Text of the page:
Scientific name: Caprimulgus europaeus
Nature Stars: 90
Nightjars nest on the ground on heathland and in young conifer woods. They are nocturnal, feeding on moths. Amazingly well camouflaged, with long wings and a long tail. Best seen during May and June, when the males display just after dusk, flying around the females, wing-clapping and calling. The call of the male nightjar is a distinctive 'churring' sound and often the best indicator they are about.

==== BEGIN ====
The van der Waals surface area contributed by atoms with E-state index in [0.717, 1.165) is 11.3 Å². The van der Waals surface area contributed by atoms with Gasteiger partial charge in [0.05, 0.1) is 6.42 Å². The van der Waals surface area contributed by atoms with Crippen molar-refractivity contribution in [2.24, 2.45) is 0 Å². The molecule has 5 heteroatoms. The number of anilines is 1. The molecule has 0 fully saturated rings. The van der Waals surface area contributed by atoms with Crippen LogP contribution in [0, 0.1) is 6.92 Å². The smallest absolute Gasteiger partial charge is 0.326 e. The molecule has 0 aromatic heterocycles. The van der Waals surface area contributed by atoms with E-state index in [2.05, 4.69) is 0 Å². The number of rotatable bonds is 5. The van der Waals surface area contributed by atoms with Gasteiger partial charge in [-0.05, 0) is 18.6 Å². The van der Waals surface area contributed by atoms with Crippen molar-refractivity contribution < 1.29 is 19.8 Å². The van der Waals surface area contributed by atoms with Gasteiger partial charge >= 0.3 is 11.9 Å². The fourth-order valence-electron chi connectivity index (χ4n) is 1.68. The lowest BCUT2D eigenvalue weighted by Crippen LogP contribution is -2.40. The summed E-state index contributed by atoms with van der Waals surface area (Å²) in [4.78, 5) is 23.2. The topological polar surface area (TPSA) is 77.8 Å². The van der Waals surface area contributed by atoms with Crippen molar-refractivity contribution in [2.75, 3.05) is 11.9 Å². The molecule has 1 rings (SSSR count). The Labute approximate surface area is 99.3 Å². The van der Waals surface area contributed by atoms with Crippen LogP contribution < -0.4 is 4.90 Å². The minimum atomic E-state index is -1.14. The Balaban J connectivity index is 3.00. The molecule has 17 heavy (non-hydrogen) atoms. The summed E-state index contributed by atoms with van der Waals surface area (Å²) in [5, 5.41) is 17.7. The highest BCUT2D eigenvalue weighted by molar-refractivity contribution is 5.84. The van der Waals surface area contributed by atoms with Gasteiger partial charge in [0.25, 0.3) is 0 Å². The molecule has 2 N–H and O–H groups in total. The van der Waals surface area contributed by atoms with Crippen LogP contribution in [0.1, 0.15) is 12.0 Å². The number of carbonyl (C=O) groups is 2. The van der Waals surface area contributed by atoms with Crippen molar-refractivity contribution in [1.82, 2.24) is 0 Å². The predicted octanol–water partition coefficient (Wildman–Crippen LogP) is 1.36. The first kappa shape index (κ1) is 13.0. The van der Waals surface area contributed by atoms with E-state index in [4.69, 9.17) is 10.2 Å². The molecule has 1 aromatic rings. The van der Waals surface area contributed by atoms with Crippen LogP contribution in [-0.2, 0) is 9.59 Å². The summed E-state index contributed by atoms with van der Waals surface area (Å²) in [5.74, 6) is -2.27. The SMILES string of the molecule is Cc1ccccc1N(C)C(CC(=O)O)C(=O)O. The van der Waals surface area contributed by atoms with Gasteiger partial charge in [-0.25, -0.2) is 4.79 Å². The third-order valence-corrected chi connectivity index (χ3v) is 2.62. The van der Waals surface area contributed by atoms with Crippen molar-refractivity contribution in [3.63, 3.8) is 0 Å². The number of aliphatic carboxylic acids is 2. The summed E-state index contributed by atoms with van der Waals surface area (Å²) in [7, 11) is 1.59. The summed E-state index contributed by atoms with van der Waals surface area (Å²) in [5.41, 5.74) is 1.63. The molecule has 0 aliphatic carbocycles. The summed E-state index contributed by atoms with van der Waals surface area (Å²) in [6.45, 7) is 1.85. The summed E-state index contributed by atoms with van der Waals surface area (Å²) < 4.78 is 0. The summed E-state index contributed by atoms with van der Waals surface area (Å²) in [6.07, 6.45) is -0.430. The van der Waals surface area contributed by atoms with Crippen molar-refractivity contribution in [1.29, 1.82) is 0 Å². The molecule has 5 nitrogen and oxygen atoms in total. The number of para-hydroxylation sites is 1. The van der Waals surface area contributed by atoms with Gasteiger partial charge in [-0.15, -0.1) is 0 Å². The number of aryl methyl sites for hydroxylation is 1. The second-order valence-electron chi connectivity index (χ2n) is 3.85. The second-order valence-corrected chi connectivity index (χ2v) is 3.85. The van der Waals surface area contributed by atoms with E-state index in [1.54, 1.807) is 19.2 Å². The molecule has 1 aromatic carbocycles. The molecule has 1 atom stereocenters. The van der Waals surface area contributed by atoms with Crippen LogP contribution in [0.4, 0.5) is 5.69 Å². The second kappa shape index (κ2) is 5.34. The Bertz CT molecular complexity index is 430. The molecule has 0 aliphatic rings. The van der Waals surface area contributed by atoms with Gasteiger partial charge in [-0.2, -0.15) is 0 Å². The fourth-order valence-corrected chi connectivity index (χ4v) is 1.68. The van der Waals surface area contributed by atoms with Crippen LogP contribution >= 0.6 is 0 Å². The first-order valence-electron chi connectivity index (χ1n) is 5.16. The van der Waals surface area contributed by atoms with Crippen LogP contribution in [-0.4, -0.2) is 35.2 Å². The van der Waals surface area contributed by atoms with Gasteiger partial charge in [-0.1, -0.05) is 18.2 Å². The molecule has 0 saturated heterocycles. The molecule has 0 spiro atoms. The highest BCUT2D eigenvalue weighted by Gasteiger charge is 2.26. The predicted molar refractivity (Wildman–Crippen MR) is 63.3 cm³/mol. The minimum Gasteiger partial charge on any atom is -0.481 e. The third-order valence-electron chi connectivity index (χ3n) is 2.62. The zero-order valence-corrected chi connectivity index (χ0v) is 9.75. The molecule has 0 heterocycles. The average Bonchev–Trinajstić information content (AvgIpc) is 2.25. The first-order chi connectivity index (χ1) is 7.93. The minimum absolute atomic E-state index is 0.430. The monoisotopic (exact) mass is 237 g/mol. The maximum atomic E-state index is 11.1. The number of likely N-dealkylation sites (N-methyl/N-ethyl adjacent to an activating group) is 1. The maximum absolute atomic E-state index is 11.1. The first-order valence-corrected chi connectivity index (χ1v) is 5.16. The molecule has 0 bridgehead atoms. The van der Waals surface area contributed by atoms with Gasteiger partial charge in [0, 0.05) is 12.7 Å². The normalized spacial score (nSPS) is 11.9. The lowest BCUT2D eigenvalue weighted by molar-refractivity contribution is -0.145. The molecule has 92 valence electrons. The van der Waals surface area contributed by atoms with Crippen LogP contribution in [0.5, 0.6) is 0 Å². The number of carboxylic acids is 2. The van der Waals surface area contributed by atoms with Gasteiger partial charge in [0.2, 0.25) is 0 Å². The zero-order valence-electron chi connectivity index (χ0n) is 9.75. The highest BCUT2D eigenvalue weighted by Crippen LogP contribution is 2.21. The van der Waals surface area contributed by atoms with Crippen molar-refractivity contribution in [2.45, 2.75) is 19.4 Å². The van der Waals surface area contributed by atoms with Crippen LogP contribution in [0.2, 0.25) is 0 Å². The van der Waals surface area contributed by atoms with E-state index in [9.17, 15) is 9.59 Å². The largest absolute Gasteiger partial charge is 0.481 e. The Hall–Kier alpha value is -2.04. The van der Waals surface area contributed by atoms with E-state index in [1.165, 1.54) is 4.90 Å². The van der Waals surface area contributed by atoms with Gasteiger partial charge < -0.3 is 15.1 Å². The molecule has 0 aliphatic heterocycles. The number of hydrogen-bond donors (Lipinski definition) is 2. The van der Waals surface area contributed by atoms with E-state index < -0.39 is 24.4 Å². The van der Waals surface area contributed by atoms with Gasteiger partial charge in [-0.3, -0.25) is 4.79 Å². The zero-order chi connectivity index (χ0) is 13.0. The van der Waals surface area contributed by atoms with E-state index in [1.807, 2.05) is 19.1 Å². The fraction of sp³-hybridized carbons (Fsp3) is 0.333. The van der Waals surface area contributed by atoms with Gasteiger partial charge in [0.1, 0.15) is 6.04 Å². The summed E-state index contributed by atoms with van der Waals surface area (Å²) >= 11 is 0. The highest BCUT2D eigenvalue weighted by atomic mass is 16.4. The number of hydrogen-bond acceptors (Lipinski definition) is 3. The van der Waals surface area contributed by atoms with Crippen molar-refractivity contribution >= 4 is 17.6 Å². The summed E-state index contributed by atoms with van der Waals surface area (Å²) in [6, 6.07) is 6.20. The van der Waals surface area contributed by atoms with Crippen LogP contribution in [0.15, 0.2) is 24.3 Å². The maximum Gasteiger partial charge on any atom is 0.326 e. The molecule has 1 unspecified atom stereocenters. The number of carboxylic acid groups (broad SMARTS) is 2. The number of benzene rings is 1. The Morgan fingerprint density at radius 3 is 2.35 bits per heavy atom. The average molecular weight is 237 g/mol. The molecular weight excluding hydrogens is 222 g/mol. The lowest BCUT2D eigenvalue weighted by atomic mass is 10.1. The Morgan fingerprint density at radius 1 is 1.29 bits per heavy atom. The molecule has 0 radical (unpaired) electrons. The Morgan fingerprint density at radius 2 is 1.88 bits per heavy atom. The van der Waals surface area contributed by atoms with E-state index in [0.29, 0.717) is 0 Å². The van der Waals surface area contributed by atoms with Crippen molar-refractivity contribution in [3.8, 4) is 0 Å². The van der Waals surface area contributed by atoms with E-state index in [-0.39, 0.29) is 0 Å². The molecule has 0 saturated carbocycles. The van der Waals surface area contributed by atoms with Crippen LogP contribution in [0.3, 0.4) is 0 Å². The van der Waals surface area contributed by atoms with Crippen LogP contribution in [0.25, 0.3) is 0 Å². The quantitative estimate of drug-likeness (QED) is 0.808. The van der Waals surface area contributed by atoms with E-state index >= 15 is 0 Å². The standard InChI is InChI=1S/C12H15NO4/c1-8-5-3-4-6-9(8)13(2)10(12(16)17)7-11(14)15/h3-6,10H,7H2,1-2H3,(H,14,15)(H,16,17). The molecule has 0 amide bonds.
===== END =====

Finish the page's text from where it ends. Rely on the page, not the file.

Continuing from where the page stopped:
How to identify: If seen well, the Nightjar is unmistakeable. Males have white patches towards the end of the wings and at the end of the tail. Females lack these.
Where: A rare summer visitor to England, Wales and southern Scotland.
Fantastic fact: If you are watching Nightjars at dusk, try flapping a white handkerchief in the air: sometimes, the males will come closer to investigate the white flashes!
Photograph credit: Neil Aldridge